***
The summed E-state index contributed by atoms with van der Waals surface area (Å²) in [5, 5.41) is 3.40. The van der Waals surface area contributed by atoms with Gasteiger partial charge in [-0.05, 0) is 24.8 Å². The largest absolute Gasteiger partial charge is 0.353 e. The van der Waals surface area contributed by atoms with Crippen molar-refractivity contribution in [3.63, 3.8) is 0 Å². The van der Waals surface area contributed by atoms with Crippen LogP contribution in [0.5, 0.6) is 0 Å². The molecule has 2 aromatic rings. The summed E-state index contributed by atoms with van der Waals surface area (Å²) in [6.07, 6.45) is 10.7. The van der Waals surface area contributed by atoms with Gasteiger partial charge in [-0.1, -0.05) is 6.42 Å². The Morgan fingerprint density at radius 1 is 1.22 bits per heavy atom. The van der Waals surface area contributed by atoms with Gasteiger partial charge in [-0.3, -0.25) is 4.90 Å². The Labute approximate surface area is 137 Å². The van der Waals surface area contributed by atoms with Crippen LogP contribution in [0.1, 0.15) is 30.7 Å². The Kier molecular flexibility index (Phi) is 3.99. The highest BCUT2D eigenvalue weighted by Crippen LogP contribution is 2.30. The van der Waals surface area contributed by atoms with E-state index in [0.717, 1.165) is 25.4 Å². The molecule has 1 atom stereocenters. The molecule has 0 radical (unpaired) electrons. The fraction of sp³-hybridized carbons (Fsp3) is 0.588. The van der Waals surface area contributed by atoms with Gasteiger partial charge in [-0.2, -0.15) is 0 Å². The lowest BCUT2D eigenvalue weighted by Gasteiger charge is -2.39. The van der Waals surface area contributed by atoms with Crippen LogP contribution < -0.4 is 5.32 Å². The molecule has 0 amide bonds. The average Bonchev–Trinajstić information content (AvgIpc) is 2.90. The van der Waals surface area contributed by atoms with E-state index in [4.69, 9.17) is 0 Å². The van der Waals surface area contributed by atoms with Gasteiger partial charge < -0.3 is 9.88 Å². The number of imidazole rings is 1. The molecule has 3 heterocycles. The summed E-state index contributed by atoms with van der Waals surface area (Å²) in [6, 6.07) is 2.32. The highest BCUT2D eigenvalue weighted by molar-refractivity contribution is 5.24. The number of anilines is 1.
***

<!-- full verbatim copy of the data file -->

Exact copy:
The summed E-state index contributed by atoms with van der Waals surface area (Å²) in [5, 5.41) is 3.40. The van der Waals surface area contributed by atoms with Gasteiger partial charge in [-0.05, 0) is 24.8 Å². The largest absolute Gasteiger partial charge is 0.353 e. The van der Waals surface area contributed by atoms with Crippen molar-refractivity contribution in [3.63, 3.8) is 0 Å². The van der Waals surface area contributed by atoms with Crippen LogP contribution in [0.5, 0.6) is 0 Å². The molecule has 2 aromatic rings. The summed E-state index contributed by atoms with van der Waals surface area (Å²) in [6.07, 6.45) is 10.7. The van der Waals surface area contributed by atoms with Gasteiger partial charge in [-0.1, -0.05) is 6.42 Å². The Morgan fingerprint density at radius 1 is 1.22 bits per heavy atom. The van der Waals surface area contributed by atoms with Gasteiger partial charge in [-0.3, -0.25) is 4.90 Å². The Labute approximate surface area is 137 Å². The van der Waals surface area contributed by atoms with Crippen LogP contribution in [0.1, 0.15) is 30.7 Å². The Kier molecular flexibility index (Phi) is 3.99. The highest BCUT2D eigenvalue weighted by Crippen LogP contribution is 2.30. The van der Waals surface area contributed by atoms with E-state index in [0.717, 1.165) is 25.4 Å². The molecule has 1 atom stereocenters. The molecule has 0 radical (unpaired) electrons. The fraction of sp³-hybridized carbons (Fsp3) is 0.588. The van der Waals surface area contributed by atoms with Gasteiger partial charge in [-0.2, -0.15) is 0 Å². The lowest BCUT2D eigenvalue weighted by Gasteiger charge is -2.39. The van der Waals surface area contributed by atoms with Crippen LogP contribution < -0.4 is 5.32 Å². The molecule has 0 amide bonds. The average Bonchev–Trinajstić information content (AvgIpc) is 2.90. The van der Waals surface area contributed by atoms with E-state index in [4.69, 9.17) is 0 Å². The van der Waals surface area contributed by atoms with Gasteiger partial charge < -0.3 is 9.88 Å². The number of imidazole rings is 1. The molecule has 3 heterocycles. The summed E-state index contributed by atoms with van der Waals surface area (Å²) in [6, 6.07) is 2.32. The highest BCUT2D eigenvalue weighted by molar-refractivity contribution is 5.24. The number of anilines is 1.